“How to Love” by Lil Wayne has shown me a valuable lesson while listening to it for the very 1st time… I learned that throwing a straight-out crappy acoustic guitar ballad mixed in with an intolerable snare kick and unnecessary bass would equal to more buzz and that’s how this bland track kept it afloat after 6 Foot 7 Foot. It is just embarrassing. “President Carter,” encompasses Weezy in his truest form; a braggadocious lyrical monster that can captivate a listener’s attention in his average day in the studio. “It’s Good” officially entered Weezy into enemy territory when he dissed Jay-Z. Not a subliminal, but Uzi’s with no human regard. Jadakiss delivered his consistent verse that you just know and love from Kiss and Drake went damn aggressive on it as well. How to Love 2.5/5 President Carter 4/5 It’s Good 3.5/5
The Outro is what shined the most in this entire album, ironically, Weezy is not in this neither. Busta unleashes with swarms of machine gun bullets that he leftover from Tech N9ne’s “Worldwide Choppers” and the douche Chris Brown’s “Look At Me Now” and brought it into this track with raw intensity. His patented flow is unmatched for the past decade and a half now. Nas & Bun B matches with what Busta had and with nominees of verses of the year from both of them. Shyne was just out-of-place, he has never been the same since his prison release. At this rate, I’d rather switch Bieber’s voice with his voice, it is just completely a nuisance. Though his flow and voice is what makes hip-hop look bad, Shyne’s verse doesn’t not sway the rating of this track whatsoever. The Outro 5/5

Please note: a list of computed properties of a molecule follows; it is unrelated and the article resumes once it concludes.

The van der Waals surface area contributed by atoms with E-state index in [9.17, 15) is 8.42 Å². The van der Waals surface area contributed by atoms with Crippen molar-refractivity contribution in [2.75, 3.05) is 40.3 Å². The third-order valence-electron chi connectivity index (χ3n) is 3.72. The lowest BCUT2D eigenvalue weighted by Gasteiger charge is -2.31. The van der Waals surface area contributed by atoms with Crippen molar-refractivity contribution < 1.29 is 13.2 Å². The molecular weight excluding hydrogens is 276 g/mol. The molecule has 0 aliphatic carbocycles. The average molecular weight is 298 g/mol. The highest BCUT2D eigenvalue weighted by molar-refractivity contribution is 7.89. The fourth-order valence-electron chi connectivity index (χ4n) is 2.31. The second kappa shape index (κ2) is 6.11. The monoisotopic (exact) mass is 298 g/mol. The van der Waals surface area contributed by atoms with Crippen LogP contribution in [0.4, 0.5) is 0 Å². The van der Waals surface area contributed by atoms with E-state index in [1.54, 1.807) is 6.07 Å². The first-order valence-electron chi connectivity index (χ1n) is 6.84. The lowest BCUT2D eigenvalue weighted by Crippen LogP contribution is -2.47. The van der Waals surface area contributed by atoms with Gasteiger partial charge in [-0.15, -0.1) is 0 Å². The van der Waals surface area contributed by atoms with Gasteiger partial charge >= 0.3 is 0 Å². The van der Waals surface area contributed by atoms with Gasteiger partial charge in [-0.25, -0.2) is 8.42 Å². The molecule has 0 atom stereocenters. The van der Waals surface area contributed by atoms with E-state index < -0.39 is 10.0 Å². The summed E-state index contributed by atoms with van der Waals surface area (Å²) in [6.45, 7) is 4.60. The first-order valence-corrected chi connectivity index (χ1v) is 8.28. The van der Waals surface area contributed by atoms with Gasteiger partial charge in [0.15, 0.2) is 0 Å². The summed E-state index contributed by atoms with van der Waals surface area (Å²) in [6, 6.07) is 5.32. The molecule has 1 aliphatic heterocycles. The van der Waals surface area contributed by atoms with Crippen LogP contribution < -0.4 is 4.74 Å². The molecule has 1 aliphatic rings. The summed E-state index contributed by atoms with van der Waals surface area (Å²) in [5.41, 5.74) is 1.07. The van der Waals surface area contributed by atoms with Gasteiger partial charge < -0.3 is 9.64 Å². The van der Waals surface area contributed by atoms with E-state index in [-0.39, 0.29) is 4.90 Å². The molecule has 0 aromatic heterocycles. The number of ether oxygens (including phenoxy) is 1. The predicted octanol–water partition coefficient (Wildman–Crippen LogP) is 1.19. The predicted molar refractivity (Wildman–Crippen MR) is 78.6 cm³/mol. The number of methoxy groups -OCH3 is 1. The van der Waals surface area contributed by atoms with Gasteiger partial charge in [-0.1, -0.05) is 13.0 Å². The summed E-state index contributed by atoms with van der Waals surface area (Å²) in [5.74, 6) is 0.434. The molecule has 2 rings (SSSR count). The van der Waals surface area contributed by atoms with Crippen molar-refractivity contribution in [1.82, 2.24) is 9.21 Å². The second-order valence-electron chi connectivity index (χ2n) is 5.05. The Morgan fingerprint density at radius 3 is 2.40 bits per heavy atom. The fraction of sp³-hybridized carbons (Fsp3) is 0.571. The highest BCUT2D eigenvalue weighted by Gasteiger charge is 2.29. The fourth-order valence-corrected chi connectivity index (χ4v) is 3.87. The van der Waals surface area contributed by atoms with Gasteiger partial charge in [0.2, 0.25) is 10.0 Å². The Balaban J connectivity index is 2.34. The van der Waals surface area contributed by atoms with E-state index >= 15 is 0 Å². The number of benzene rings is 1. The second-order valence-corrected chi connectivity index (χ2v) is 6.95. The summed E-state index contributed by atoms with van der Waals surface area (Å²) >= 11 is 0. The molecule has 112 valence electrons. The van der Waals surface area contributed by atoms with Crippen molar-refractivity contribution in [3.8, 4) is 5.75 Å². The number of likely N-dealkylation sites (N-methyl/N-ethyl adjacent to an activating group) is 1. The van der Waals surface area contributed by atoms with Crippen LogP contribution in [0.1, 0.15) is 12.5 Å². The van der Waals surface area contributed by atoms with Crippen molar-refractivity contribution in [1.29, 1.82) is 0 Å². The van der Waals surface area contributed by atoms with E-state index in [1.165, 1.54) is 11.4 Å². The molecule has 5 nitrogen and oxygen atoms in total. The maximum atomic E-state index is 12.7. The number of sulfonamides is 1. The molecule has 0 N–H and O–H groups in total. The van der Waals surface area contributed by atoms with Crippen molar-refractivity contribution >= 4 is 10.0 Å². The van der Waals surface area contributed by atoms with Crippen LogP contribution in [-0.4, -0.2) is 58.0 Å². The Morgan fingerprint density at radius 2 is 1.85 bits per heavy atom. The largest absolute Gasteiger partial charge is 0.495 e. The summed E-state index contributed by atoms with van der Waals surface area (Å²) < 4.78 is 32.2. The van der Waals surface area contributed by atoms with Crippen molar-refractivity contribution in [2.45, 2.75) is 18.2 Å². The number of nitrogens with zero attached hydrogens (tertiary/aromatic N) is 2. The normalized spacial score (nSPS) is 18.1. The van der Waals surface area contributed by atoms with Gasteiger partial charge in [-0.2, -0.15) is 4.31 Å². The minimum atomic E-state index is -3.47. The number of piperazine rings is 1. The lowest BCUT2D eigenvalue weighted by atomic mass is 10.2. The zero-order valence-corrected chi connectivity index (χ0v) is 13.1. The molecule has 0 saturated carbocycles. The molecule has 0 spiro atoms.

Aside from the overpowering bass that leaves me constantly ear-raped by Lil Wayne’s beat selection, it’s one of his best to date and it washes up the vomit that is Tha Carter III but it doesn’t sniff his magnum opus that is Tha Carter II. He may not be in his ‘05 form, but I’d take flashes of his skill over nothing all day.
lupe looks so awkward lol
Lupe + Odd Future = swag
Guess who did it…